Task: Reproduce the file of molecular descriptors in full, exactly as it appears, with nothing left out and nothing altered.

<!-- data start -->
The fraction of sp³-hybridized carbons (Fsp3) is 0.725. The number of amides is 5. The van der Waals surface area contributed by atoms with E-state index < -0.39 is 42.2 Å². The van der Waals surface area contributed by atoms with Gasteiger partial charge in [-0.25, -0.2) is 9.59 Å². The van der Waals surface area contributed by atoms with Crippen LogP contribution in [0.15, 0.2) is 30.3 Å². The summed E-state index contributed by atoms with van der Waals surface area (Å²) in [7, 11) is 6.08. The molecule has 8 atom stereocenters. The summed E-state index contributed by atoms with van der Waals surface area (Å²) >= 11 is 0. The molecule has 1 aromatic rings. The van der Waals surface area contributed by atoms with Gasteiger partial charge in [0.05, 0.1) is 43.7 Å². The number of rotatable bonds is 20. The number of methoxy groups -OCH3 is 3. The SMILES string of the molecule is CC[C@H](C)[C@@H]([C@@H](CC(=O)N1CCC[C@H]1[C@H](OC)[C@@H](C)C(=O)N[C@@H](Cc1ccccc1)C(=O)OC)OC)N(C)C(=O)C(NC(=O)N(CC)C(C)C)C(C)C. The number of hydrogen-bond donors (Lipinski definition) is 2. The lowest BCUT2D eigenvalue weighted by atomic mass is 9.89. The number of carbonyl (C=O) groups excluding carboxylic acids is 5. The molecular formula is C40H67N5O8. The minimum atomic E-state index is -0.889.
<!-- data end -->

The fraction of sp³-hybridized carbons (Fsp3) is 0.725. The number of amides is 5. The van der Waals surface area contributed by atoms with E-state index < -0.39 is 42.2 Å². The van der Waals surface area contributed by atoms with Gasteiger partial charge in [-0.25, -0.2) is 9.59 Å². The van der Waals surface area contributed by atoms with Crippen LogP contribution in [0.15, 0.2) is 30.3 Å². The summed E-state index contributed by atoms with van der Waals surface area (Å²) in [7, 11) is 6.08. The molecule has 8 atom stereocenters. The summed E-state index contributed by atoms with van der Waals surface area (Å²) >= 11 is 0. The molecule has 1 aromatic rings. The van der Waals surface area contributed by atoms with Gasteiger partial charge in [0.05, 0.1) is 43.7 Å². The number of rotatable bonds is 20. The number of methoxy groups -OCH3 is 3. The SMILES string of the molecule is CC[C@H](C)[C@@H]([C@@H](CC(=O)N1CCC[C@H]1[C@H](OC)[C@@H](C)C(=O)N[C@@H](Cc1ccccc1)C(=O)OC)OC)N(C)C(=O)C(NC(=O)N(CC)C(C)C)C(C)C. The number of hydrogen-bond donors (Lipinski definition) is 2. The lowest BCUT2D eigenvalue weighted by atomic mass is 9.89. The number of carbonyl (C=O) groups excluding carboxylic acids is 5. The molecular formula is C40H67N5O8. The minimum atomic E-state index is -0.889.